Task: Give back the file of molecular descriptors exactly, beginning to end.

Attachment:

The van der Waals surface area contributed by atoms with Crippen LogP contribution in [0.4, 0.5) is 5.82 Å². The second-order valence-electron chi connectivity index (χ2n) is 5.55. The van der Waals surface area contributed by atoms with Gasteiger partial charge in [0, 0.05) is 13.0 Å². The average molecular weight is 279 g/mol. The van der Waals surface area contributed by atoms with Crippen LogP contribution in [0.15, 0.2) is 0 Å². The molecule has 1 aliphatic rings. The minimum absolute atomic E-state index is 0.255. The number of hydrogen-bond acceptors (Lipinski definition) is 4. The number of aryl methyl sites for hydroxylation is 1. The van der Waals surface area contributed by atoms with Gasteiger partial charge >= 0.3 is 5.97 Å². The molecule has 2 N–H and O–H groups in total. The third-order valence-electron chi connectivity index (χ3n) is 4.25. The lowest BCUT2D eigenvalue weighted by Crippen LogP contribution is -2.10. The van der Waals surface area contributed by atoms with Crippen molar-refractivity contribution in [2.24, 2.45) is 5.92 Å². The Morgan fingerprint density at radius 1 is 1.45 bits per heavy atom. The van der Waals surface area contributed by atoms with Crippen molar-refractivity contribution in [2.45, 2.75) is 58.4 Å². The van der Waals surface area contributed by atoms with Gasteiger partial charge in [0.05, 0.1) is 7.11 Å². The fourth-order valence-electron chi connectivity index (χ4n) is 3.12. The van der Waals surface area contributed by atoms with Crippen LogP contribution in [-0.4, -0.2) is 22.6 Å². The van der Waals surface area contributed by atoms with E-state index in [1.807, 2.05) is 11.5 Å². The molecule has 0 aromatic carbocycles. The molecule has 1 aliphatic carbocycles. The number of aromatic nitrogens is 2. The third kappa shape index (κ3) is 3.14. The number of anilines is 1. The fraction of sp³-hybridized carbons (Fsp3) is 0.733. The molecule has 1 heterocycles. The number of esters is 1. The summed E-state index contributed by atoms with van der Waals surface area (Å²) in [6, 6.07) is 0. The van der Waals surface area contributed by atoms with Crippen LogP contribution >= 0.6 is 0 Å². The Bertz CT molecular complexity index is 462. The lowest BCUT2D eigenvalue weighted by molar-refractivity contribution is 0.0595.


The van der Waals surface area contributed by atoms with Crippen LogP contribution in [0.4, 0.5) is 5.82 Å². The second-order valence-electron chi connectivity index (χ2n) is 5.55. The van der Waals surface area contributed by atoms with Gasteiger partial charge in [0, 0.05) is 13.0 Å². The average molecular weight is 279 g/mol. The van der Waals surface area contributed by atoms with Crippen LogP contribution in [0.15, 0.2) is 0 Å². The molecule has 1 aliphatic rings. The minimum absolute atomic E-state index is 0.255. The number of hydrogen-bond acceptors (Lipinski definition) is 4. The number of aryl methyl sites for hydroxylation is 1. The van der Waals surface area contributed by atoms with Gasteiger partial charge >= 0.3 is 5.97 Å². The molecule has 2 N–H and O–H groups in total. The third-order valence-electron chi connectivity index (χ3n) is 4.25. The lowest BCUT2D eigenvalue weighted by Crippen LogP contribution is -2.10. The van der Waals surface area contributed by atoms with Crippen molar-refractivity contribution in [2.24, 2.45) is 5.92 Å². The Morgan fingerprint density at radius 1 is 1.45 bits per heavy atom. The van der Waals surface area contributed by atoms with Crippen molar-refractivity contribution in [2.45, 2.75) is 58.4 Å². The van der Waals surface area contributed by atoms with Gasteiger partial charge in [0.05, 0.1) is 7.11 Å². The fourth-order valence-electron chi connectivity index (χ4n) is 3.12. The van der Waals surface area contributed by atoms with Crippen LogP contribution in [-0.4, -0.2) is 22.6 Å². The van der Waals surface area contributed by atoms with E-state index in [1.807, 2.05) is 11.5 Å². The molecule has 0 aromatic carbocycles. The molecule has 1 aliphatic carbocycles. The number of aromatic nitrogens is 2. The third kappa shape index (κ3) is 3.14. The number of anilines is 1. The fraction of sp³-hybridized carbons (Fsp3) is 0.733. The molecule has 1 heterocycles. The number of esters is 1. The summed E-state index contributed by atoms with van der Waals surface area (Å²) in [6, 6.07) is 0. The van der Waals surface area contributed by atoms with Crippen LogP contribution >= 0.6 is 0 Å². The Bertz CT molecular complexity index is 462. The lowest BCUT2D eigenvalue weighted by molar-refractivity contribution is 0.0595.